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The “Apsidal Hall” was probably the last building on the north belonging to the palace. Assuming this, the boundary of the complex is identifiable with the wall preserved today at the northern edge of the archaeological site.
The hall was built on a notional north-south axis, with another magnificent building, the basilica, at its southern end. Remains of this building are visible in the eastern section of the archaeological site in Navarinou Square. The “Apsidal Hall” had a southern orientation and its exterior initially had the form of a basilica, i.e. a rectangular hall with an apse on its northern side.
Its interior was divided into two rooms which opened onto one another: a rectangular vestibule and a large hall with two niches on its south side. On the north, it ended in a raised apse.
The hall was heated by means of hypocaust channels still preserved below its flooring. In the middle of the masonry of the apse, there was a vaulted opening (a furnace, praefurnium) where wood was burned to produce warm air. Parts of the two vertical clay pipes used to draw off smoke are preserved encased in the apse’s masonry.
Both of its rooms carried rich decoration which is fragmentarily preserved. Their walls had white and colored marble revetments, and their floors were covered in marble laid in the opus sectile technique (marble tiles of different colors fitted together to form geometric patterns).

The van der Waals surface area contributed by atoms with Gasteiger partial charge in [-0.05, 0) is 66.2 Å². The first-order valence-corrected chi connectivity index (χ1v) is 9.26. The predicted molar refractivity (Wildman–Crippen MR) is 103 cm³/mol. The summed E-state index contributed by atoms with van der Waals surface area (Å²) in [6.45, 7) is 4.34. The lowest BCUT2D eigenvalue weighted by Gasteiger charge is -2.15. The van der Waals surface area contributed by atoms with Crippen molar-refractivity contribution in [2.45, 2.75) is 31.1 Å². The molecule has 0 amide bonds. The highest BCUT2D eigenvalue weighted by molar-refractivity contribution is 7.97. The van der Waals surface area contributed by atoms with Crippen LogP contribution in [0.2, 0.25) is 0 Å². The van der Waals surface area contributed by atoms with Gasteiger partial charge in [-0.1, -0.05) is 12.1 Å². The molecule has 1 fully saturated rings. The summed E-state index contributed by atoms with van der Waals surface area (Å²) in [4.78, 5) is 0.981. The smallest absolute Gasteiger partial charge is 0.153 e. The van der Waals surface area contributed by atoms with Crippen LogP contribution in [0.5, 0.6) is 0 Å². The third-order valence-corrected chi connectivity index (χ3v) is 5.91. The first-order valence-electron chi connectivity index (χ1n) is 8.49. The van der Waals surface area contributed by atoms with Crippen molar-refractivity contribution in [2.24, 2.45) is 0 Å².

In a later building phase, probably in the 6th century, another hall was added south of the vestibule. Given that a large part of it is buried beneath the paving of A. Svolou Street, its length is not known.
This hall, which probably led to a peristyle courtyard had a mosaic floor and luxurious interior decoration. Its north wall bore mural painting to the height of the doorway. Fragments of the mural painting found in the excavation of the monument featured representations of delicate wavy tendrils and red florets. Above the wall painting, the wall was covered with a mosaic that carried a Latin inscription, fragments of which are preserved.
In 1939, east of the new hall at the site of the modern building located at 25 Dimitriou Gounari Street, the remains of a room (10.4 x 10 m) with marble decoration were found. According to E. Dyggve, this room, the existence of which is confirmed by an excavation drawing preserved in the Ephorate’s Archives, was part of the Hippodrome’s imperial viewing box (kathisma).
Modern scholarly opinion maintains that the “Apsidal Hall” was a triclinium, that is, it was used for banquets and other ceremonies connected with the presence of the emperor and his retinue in the Hippodrome.